smart car shopping and buying tips

smiling family taking a selfie on a car

There are ways to make car shopping and buying easier on you — and your wallet. Before you buy or lease a new or used car, read these tips.

If you decide to get a car loan, be sure to shop for your loan. In fact, it makes sense to shop for your loan before you shop for your car.

Research a number of financing sources including banks and credit unions. Some car dealers also offer financing. Compare all loan aspects, including the interest rates and term lengths they offer. Find out what your monthly payment would be for different loan amounts.

Consider asking for pre-approval of your loan. If you’re pre-approved, it means you can shop for a car in your price range with the confidence that you’ll get the loan you need.

Consider the kind of vehicle that will meet your transportation needs. Be sure to consider safety records, gas mileage, maintenance, and insurance costs.

Search consumer and auto magazines and online publications to research the possibilities. Look at ratings and evaluations by automotive professionals and road tests, especially those performed over thousands of miles to evaluate a car’s gas mileage, durability, and maintenance issues.

Research safety records.

Narrow your choices to a few specific cars.

Check with your insurance agent to compare the cost of insuring each car.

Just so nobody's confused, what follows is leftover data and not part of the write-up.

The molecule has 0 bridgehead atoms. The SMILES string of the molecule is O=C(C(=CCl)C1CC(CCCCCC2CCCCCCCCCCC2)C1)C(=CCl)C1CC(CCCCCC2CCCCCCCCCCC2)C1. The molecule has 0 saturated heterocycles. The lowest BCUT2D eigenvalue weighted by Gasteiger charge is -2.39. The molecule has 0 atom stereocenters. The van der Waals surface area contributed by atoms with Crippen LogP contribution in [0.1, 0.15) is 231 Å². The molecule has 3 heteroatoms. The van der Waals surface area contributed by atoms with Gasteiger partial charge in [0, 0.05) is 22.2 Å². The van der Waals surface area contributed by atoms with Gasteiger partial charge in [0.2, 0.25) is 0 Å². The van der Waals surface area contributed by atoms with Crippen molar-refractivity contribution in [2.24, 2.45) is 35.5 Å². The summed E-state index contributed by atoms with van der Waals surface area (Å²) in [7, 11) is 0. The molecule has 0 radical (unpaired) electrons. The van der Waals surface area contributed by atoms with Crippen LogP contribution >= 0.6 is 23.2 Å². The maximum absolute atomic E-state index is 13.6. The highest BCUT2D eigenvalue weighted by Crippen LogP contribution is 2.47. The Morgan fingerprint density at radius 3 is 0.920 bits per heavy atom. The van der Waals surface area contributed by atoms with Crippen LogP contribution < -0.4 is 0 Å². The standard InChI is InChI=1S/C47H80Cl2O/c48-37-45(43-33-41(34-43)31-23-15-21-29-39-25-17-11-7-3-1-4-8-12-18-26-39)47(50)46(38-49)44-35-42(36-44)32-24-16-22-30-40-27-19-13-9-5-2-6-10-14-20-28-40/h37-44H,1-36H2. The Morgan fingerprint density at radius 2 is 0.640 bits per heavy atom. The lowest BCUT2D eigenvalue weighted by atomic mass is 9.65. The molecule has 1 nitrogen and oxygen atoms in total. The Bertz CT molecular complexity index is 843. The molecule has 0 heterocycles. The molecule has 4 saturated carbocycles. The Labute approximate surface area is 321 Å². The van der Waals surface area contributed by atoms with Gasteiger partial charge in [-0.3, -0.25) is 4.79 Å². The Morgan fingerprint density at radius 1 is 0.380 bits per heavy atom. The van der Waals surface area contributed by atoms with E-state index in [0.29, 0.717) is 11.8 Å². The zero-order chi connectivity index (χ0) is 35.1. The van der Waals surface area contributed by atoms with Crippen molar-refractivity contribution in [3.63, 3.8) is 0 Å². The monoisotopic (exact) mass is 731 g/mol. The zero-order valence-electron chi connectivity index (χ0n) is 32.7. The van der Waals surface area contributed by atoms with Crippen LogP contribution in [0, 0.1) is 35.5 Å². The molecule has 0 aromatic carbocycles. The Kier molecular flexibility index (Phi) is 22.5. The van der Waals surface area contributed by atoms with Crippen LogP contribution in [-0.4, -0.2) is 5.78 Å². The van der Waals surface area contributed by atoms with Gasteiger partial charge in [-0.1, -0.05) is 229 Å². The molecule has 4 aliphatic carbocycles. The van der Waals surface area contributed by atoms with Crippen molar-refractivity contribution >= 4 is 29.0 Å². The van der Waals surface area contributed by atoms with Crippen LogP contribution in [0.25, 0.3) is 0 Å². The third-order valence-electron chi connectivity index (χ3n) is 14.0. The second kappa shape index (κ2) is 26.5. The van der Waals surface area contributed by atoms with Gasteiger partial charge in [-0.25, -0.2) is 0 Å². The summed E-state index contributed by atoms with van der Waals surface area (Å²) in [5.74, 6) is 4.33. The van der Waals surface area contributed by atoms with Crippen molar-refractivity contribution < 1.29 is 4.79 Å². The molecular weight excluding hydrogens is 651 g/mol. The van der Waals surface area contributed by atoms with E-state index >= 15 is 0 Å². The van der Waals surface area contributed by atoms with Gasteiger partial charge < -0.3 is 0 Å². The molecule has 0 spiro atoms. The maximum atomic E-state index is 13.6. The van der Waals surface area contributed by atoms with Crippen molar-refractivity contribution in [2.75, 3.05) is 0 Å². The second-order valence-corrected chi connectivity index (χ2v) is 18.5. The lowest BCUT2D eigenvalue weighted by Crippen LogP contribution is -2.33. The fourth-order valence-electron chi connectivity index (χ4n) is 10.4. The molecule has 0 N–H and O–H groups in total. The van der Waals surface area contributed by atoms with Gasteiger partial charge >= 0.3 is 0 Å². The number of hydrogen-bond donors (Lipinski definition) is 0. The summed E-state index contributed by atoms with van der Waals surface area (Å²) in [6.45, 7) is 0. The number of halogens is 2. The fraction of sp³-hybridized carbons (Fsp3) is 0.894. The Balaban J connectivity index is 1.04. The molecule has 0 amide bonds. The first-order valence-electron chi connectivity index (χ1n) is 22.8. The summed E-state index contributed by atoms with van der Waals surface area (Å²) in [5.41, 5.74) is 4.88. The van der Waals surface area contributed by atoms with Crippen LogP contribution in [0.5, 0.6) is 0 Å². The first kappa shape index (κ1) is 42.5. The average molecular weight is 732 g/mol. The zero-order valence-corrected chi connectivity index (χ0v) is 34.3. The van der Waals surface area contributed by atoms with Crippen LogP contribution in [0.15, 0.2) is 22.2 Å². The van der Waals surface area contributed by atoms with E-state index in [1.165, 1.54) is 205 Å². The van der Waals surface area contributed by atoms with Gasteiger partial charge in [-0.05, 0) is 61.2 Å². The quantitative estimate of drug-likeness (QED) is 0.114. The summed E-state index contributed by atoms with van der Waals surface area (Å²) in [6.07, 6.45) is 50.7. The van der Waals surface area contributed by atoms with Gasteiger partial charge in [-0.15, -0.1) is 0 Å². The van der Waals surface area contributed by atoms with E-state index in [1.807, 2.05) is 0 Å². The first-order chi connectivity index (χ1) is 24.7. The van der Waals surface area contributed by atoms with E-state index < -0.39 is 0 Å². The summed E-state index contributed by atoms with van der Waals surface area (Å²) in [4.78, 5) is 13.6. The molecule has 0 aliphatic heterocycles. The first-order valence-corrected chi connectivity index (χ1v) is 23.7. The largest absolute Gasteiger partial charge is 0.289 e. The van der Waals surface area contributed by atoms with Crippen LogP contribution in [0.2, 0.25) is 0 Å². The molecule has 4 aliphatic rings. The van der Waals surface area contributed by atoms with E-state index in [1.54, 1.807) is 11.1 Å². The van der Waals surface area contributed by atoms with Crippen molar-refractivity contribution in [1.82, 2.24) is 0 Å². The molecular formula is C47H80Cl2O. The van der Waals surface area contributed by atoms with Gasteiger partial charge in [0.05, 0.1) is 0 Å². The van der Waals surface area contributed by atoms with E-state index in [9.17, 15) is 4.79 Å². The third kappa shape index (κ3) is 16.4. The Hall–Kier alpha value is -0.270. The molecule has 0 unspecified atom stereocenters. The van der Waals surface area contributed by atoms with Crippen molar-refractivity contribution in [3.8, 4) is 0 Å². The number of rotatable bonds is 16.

Based on your research, compare the total costs of each car you’re considering. Does the amount fit your budget?

An increasing number of people are buying cars online.  Even if you shop online, you may want to visit local dealerships to see the cars first-hand, take test drives, ask questions, and evaluate their parts and service departments.

Check with your financial institution to see if they offer a car buying service. This service can help you find the car you’re looking for in your price range.

Some dealers have adopted a “one-price” policy on new cars, meaning that every car is offered at a fixed price with no negotiating between the dealership and the customer. While this system may make your transaction faster and easier, keep in mind that the price you pay might be higher than what you might pay by negotiating.

As you comparison shop, retain some flexibility about make, model, year and color. You may find a car you like better and/or a better deal.

Narrow your choice. Decide on specifics such as the color and options you want. Remember to take resale value into account. When it comes time to sell your car, you will want a color and options that appeal to prospective buyers.

Research the dealer invoice for the car you’re interested in. This will give you a rough idea of how much of a discount a dealer can provide. Some add-ons may be unnecessary and can be overpriced.

Take advantage of the test drive. Walk around the car. Listen to the car as you drive it. Check what you can but be sure to have it inspected by a certified mechanic and point out any flaws or problems with the car to the seller before you agree to buy it.

Consider shopping during traditionally slow sales periods, such as late December and late summer/early fall.

Be a patient and persistent shopper. Avoid being more anxious to buy than the seller is to sell.

Decide on your top price, a number you feel is fair for the vehicle, with monthly payments you can afford.

Start negotiations by focusing on the price of the car, not on monthly payments, insurance, a trade-in, or extras.